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Every morning, my mother wakes up, prepares my lunch, and takes off. Every evening, my mom comes home, washes up, closes her bedroom door, and is asleep by 9PM. We live in the same space, my mother and I. But for decades now, we are like strangers under one roof. No hellos, no goodbyes, and no “I love you.” Silence permeates our house as I watch her, knowing that beneath the deafening silence lies a secret that weighs heavily on her and knowing that behind her tightly pursed lips is a shame so overbearing that it suffocates her. One day, I finally summon up the courage to sit her down and make her talk. But am I ready to hear what she has to say? Are we ready to face what’s been buried for so long?
The director of Small Talk, HUANG Hui-chen lives with her mother Anu, but their relationship is no better than that of strangers. Anu is cold and stern at home, but when outside with her friends, exuberantly shines with her charming personality. Where is this dissonance coming from? Where did their relationship go wrong? Wanting to confront the questions that have tormented her for decades, Hui-chen begins a painful journey of the past with her mother by initiating a conversation with her. However, the conversation captured by the long-take from the fixed camera is full of suffocating silence. Eventually, Hui-chen begins to understand her mother a little by interviewing her mother’s siblings and her former girlfriends. Anu, a butch lesbian, adhered to the Taiwanese traditions in the 1970’s by complying to an arranged marriage, and ran away from her abusive husband with her two daughters. Her marriage, which forced her to abandon her identity and made her a victim of domestic violence, only rekindles indignation and loss of dignity. The portrait of an aged Asian lesbian drawn by her own daughter, this film honestly and deeply sheds light on the hostility of the society, which has isolated and violently hurt these women. The compulsary heterosexuality and domestic violence still has an impact on the mother and daughter, even long after they have left their husband and father. It is for this reason that their last conversation, which reveals that Anu has been neglecting her daughter’s hurt and pain just like how Anu’s family members were uncomfortable about and therefore ignored and shied away from her lesbian identity, is even sadder. The director sees this painful conversation as a small but important foundation for the start of a change, a shift in the relationship. I wish to applaud this film’s courage and strength, which shine brightly within its simple aesthetics. (CHO HyeYoung)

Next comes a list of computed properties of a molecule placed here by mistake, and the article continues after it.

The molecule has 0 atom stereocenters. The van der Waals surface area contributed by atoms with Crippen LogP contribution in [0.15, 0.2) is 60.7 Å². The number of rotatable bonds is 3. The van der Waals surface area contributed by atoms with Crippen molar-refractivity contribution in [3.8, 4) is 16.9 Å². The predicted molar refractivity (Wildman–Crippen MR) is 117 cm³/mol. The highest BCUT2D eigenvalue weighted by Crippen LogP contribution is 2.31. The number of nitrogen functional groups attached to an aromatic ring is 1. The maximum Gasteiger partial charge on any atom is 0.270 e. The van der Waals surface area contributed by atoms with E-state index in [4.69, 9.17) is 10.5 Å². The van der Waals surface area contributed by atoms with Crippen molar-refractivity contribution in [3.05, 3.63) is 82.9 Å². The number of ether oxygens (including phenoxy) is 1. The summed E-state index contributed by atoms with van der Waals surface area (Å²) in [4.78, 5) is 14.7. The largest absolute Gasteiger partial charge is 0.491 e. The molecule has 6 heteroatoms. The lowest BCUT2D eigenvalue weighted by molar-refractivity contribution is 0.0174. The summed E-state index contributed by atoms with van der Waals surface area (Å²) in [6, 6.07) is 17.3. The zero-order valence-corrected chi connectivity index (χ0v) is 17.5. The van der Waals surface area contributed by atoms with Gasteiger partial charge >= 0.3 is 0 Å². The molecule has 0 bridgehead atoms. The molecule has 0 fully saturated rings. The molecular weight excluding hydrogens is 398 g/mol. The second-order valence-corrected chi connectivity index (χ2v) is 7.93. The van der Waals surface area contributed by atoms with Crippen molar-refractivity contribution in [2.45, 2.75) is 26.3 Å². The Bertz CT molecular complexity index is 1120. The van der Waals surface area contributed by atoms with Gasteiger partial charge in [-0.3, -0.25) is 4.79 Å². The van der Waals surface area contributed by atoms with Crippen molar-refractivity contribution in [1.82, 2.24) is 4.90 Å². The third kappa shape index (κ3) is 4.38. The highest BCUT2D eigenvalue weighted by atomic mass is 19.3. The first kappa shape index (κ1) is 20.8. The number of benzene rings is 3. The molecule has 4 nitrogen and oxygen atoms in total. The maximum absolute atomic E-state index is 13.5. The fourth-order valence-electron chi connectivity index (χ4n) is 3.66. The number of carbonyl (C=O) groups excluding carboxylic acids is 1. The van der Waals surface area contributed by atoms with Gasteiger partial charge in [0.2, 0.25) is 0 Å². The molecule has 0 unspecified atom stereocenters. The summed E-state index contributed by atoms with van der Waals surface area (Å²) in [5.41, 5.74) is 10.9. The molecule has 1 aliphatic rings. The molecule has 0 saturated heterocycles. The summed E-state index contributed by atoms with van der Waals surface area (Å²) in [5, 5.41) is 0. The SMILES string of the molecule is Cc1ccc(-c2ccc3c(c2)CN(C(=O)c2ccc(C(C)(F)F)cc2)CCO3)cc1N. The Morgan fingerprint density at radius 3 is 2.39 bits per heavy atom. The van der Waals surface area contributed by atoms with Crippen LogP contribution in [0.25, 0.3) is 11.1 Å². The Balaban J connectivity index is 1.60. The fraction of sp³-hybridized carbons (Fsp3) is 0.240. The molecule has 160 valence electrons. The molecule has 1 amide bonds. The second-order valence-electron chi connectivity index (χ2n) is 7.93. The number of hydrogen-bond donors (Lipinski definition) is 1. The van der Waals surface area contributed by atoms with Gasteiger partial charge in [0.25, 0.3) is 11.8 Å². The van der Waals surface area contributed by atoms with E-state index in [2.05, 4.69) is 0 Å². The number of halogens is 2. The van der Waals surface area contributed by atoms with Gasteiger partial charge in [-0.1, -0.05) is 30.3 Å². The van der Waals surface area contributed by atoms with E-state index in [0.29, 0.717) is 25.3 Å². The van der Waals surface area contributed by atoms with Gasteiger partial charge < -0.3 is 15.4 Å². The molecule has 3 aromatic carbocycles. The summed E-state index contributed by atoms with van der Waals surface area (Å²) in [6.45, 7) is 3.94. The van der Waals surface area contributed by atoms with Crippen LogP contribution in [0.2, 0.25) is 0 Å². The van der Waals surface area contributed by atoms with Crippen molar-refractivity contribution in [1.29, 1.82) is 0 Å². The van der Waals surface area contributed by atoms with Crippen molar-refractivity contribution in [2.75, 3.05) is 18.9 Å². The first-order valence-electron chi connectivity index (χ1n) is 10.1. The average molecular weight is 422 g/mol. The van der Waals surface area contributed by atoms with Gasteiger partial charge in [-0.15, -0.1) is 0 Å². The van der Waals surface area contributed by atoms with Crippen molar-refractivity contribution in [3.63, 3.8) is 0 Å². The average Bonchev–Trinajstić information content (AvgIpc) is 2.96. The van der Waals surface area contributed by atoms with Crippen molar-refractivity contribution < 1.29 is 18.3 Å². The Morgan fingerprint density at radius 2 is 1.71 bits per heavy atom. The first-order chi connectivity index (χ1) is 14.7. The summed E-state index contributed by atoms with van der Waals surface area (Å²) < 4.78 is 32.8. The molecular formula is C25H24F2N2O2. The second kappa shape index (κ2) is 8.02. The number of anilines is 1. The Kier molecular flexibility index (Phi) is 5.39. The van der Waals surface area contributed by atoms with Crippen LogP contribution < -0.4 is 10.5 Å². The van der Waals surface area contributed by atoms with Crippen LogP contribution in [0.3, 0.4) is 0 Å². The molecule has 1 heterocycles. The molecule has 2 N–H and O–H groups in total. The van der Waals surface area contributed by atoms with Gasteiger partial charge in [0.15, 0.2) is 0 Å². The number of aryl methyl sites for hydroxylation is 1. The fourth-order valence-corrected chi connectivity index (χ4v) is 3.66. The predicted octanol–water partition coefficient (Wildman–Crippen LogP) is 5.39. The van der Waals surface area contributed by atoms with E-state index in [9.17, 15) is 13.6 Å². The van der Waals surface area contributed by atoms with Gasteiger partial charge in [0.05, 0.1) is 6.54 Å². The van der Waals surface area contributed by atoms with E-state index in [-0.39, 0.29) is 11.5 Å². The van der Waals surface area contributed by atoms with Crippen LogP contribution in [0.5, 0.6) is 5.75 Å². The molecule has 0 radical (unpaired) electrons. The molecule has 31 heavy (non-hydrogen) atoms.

HUANG Hui-chenHUANG Hui-chen
HUANG Hui-chen is an activist, documentary filmmaker, and mother of a little girl. Prior to embarking on her first feature documentary, Hui-chen worked for NGOs such as the Taiwan International Workers Association and China Time’s Trade Union, advocating for labor rights and social justice. It was during this time that she began documenting the plight of the disadvantaged and the voiceless. Her intimate profiles of the less fortunate and the exploited became tools used for social change. Most recently, Hui-chen is currently working on her memoir to be published in 2017.